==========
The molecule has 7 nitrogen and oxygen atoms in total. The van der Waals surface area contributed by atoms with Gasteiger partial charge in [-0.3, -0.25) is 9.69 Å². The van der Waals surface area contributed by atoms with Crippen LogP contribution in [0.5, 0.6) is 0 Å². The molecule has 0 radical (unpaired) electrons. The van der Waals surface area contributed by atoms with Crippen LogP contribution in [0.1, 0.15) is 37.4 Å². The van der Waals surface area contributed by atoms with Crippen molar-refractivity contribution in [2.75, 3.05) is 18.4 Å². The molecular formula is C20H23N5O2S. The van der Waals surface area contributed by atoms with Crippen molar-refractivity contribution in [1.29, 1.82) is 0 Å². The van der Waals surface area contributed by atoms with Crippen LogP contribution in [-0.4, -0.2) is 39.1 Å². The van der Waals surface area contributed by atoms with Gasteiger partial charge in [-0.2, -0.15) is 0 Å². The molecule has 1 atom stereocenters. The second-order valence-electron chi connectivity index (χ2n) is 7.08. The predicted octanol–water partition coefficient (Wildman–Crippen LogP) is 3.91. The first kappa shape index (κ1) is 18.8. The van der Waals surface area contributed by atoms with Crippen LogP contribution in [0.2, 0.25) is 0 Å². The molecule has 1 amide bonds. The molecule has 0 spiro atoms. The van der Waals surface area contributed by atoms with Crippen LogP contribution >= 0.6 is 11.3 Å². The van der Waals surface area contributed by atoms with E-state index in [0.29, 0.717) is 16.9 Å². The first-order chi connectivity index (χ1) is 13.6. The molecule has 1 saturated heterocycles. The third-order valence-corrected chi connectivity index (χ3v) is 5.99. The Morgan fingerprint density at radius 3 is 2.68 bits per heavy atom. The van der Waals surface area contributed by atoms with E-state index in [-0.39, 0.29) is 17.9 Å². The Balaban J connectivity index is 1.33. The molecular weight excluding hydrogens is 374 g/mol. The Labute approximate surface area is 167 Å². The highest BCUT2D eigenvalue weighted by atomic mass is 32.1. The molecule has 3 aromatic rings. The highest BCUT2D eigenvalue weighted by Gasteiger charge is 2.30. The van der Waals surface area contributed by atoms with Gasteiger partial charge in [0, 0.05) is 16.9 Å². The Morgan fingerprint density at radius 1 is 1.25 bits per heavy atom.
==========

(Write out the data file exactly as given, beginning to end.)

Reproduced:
The molecule has 7 nitrogen and oxygen atoms in total. The van der Waals surface area contributed by atoms with Gasteiger partial charge in [-0.3, -0.25) is 9.69 Å². The van der Waals surface area contributed by atoms with Crippen LogP contribution in [0.5, 0.6) is 0 Å². The molecule has 0 radical (unpaired) electrons. The van der Waals surface area contributed by atoms with Crippen LogP contribution in [0.1, 0.15) is 37.4 Å². The van der Waals surface area contributed by atoms with Crippen molar-refractivity contribution in [2.75, 3.05) is 18.4 Å². The molecular formula is C20H23N5O2S. The van der Waals surface area contributed by atoms with Crippen molar-refractivity contribution in [1.29, 1.82) is 0 Å². The van der Waals surface area contributed by atoms with Crippen LogP contribution in [-0.4, -0.2) is 39.1 Å². The van der Waals surface area contributed by atoms with Gasteiger partial charge in [-0.2, -0.15) is 0 Å². The molecule has 1 atom stereocenters. The second-order valence-electron chi connectivity index (χ2n) is 7.08. The predicted octanol–water partition coefficient (Wildman–Crippen LogP) is 3.91. The first kappa shape index (κ1) is 18.8. The van der Waals surface area contributed by atoms with Crippen LogP contribution in [0.2, 0.25) is 0 Å². The molecule has 1 amide bonds. The molecule has 0 spiro atoms. The van der Waals surface area contributed by atoms with Crippen LogP contribution >= 0.6 is 11.3 Å². The van der Waals surface area contributed by atoms with E-state index in [0.29, 0.717) is 16.9 Å². The first-order chi connectivity index (χ1) is 13.6. The molecule has 1 saturated heterocycles. The third-order valence-corrected chi connectivity index (χ3v) is 5.99. The Morgan fingerprint density at radius 3 is 2.68 bits per heavy atom. The van der Waals surface area contributed by atoms with E-state index in [-0.39, 0.29) is 17.9 Å². The Balaban J connectivity index is 1.33. The molecular weight excluding hydrogens is 374 g/mol. The Labute approximate surface area is 167 Å². The highest BCUT2D eigenvalue weighted by atomic mass is 32.1. The molecule has 3 aromatic rings. The highest BCUT2D eigenvalue weighted by Gasteiger charge is 2.30. The van der Waals surface area contributed by atoms with Gasteiger partial charge in [0, 0.05) is 16.9 Å². The Morgan fingerprint density at radius 1 is 1.25 bits per heavy atom.